Being the intrepid explorers that we are, this year we ventured for our summer activity into the wilds of Norfolk and Cambridgeshire. Bravely captained by myself with Matthew as first mate (read Matthew was in charge but I wanted to be a pirate), we cruised the seven seas (well five rivers) looking for wrongs to be righted and adventures to be had. Think famous five but instead of having our own dogs, I just got incredibly excited at everyone else's dogs.
On Friday, we traveled to Downham Market where Steve, king of the canal boats, kindly gave us a lift to Stoke Ferry where our Harboro Adventure II was waiting for us. We all climbed aboard (stepping not jumping of course) and after doing all the relevant engine faff, powered into the distance.
A wonderful thing about sleeping in a boat is that lots of pubs have moorings for patrons. So, unlike normally when you go out drinking, the walk home was mere steps. It was at one such pub that Shell and Luke joined us on the first evening. A not so wonderful thing is that you are down by the river and so there is no escape from the mosquitos.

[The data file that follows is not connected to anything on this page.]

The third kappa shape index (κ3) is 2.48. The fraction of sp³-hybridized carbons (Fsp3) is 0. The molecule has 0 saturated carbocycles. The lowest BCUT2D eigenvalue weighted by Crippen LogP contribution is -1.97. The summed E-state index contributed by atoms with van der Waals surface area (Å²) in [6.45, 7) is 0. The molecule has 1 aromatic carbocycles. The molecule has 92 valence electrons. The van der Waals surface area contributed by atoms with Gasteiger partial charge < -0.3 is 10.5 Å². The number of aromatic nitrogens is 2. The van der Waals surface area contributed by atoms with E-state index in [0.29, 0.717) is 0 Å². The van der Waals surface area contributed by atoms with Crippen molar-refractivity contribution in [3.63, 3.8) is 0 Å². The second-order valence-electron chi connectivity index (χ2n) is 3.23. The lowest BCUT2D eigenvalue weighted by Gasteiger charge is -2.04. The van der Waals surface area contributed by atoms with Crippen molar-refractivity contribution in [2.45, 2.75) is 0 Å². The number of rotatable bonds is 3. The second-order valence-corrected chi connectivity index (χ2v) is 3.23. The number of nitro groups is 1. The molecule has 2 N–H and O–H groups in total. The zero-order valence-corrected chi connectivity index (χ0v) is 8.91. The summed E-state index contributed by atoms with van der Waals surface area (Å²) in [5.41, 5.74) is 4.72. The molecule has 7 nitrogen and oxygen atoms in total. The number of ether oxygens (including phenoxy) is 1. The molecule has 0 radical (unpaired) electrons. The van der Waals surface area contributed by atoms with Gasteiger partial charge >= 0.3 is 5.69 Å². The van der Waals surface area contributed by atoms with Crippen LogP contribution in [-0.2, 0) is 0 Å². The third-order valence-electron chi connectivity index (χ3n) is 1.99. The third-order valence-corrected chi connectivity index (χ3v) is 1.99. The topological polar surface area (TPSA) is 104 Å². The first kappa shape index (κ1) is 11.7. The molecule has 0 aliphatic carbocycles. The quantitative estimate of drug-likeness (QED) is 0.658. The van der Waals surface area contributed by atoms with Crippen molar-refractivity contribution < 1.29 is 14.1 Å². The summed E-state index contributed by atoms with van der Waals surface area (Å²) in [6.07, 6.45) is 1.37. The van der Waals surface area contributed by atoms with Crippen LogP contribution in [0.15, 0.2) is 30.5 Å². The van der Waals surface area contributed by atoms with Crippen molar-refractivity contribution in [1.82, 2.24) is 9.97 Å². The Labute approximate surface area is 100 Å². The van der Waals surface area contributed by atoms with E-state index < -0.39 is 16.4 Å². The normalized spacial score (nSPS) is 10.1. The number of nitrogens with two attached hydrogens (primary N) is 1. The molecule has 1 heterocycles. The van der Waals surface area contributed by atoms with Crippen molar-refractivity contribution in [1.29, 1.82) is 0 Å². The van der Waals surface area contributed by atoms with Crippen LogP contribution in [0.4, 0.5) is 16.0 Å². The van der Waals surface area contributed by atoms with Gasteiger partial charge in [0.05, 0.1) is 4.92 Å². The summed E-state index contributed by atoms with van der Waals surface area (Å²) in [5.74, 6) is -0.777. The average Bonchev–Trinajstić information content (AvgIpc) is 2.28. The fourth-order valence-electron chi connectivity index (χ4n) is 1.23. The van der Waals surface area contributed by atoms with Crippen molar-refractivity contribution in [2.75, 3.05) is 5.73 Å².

On Saturday, after a brief detour to refuel, we traveled down the River Great Ouse towards Ely, a tiny city with an amazing cathedral where we lunched. The sun was shining and after a wander around the town, we returned to the boat to continue on in an attempt to reach St. Ives.
We wove our way upstream, mostly remembering to signal to Luke, who was at the helm, what was happening around each corner. However, it was one of the things that I was most looking forward to about the trip that caused problems in our plans of reaching St. Ives. A lock. The first lock we happened to encounter turned out to be operated by a lock keep and we got there after he had shut up shop for the night. We were stranded the wrong side of the lock from the village pub, not only did we not reach St. Ives but we had to walk more than 10m to get a drink!
Robbed of our first lock, on Sunday we turned around and made our way back to where the Cam joined the Ouse and started heading towards the Other Place, and more importantly our first lock. The next day, we wandered into Cambridge, ready to be unimpressed. Somewhat upsettingly, Cambridge is lovely if a bit small. We saw Matthew's old college and the geology museum.
That evening marked the first night that we didn't make a pilgrimage to a pub. We braved the wilds of Cambridge, mooring up on a bend in the river. Here Matthew thought us to juggle using oranges and empty beer bottles.
(See PostScript for the rest of Lizzie's account)